I rise today to congratulate Cairns Airport on punching well above its weight and breaking the record of total passenger numbers. Some 4.3 million passengers passed through the airport in the last financial year, and we are on target to exceed 4.55 million passengers this financial year. This is the largest number yet achieved through this wonderful facility. To put that into perspective, this is the equivalent of every man, woman and child in Sydney coming to visit our fair city of 150,000 people in one year. Madam Speaker, if you have not already done so, you and your friends from Sydney should consider doing so in the coming winter to escape the cold.
The record was driven by growth through the domestic terminal, which is great to see. Cairns has done it tough over recent years and it is heartening that domestic visitors are now returning in very significant numbers. December is traditionally a busy month domestically, with locals travelling away for the festive season and visitors coming to Cairns for their holidays. Local hotels have reported a very good level of occupancy over the Christmas-New Year period and Port Douglas is really getting back on its feet with a buzzing winter season coming up.
International numbers though the airport were slightly down, mainly due to the chopping and changing of some international services, but the pointers are for continued healthy growth during 2015 as a result of more convenient international connections being established and a more competitive Australian dollar. Considering we are not a capital city, our airport is a phenomenon. We are serviced by 15 carriers and can fly direct to Auckland, Port Moresby, Hong Kong, Shanghai, Guangzhou, Tokyo, Osaka and Guam.
From the end of March we will be able to fly directly from Cairns to Bali. And from the end of May, SilkAir will offer us direct flights to Singapore. Singapore is truly the gateway to Asia. The tentacles of Changi Airport reach to more than 200 cities around the world.
The new flights will equate to up to 20,000 extra passengers and an economic injection of $14 million annually. There is no doubt that this will open up a whole new world for local businesses. An editorial from the Cairns Post at that time stated:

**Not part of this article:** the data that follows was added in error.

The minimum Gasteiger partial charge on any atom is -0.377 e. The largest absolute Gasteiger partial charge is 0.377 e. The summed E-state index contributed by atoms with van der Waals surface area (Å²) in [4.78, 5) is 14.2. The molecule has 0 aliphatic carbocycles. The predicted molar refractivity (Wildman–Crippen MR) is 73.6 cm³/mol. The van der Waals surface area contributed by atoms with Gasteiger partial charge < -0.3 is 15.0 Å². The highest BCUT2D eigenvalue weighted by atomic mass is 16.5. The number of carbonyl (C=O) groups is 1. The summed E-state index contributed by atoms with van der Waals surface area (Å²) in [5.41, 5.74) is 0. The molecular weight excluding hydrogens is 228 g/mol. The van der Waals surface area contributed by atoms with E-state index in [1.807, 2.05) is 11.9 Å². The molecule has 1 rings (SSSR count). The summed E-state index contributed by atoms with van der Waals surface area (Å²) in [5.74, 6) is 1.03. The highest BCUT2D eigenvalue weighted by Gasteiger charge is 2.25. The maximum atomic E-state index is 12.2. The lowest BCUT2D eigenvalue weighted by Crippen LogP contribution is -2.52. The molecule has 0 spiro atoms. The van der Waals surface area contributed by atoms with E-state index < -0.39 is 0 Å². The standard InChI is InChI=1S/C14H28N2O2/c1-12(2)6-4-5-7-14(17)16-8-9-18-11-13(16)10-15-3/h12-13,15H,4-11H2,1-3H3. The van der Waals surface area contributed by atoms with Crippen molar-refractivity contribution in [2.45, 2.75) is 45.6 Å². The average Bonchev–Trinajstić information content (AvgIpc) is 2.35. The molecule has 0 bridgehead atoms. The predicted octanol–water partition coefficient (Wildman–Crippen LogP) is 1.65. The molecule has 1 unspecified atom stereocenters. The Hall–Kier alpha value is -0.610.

“Cairns now has stronger links to markets that were once far-off and logistically unfeasible. The Middle East and many major European cities are just two flights away, giving local operators more opportunity to harvest potential buyers and clients in lucrative markets.
“The tyranny of distance is less of an obstacle now.”
Cairns Airport sits just six kilometres from the city centre. I know you have been there, Madam Speaker, many times. The airport is an integral part of the community and a vital supporter of our tourism industry—connecting the world with the Great Barrier Reef and our beautiful Daintree Rainforest. This year they have worked with industry to launch a new tourism campaign called, '101 things to do in Cairns & Great Barrier Reef'. It is a long list, ranging from sky diving to scuba diving, horse racing to cane toad racing, and cruises to feed crocodiles. But it is only the tip of the iceberg, highlighting the endless activities available once you step off the plane and into that warm embrace that we call Cairns.
Just the other year, Cairns Airport underwent a $200 million redevelopment—a redevelopment that won a Queensland Master Builders Association award for best tourism and hospitality project. At the same time, it was awarded Major Airport of the Year in the 2013 Australian Airports Association National Airport Industry Awards. In December last year, Airport Operations General Manager Kate McCreery-Carr received the Australian Airports Association individual award for airport excellence in a major airport. Well done, Kate; your leadership and determination has certainly, well and truly, been noticed.
I am going to end by saying that, as we look ahead to another freezing winter here in the south, I am thankful that I am able to head back to the sun, sand, beach and rainforest in Cairns. I am not rubbing it in; I am saying that the invitation is there for my colleagues, their families and their constituents to visit us at any time. Our airport has certainly proved it is well able to cope with the ever-increasing interest in Far North Queensland.
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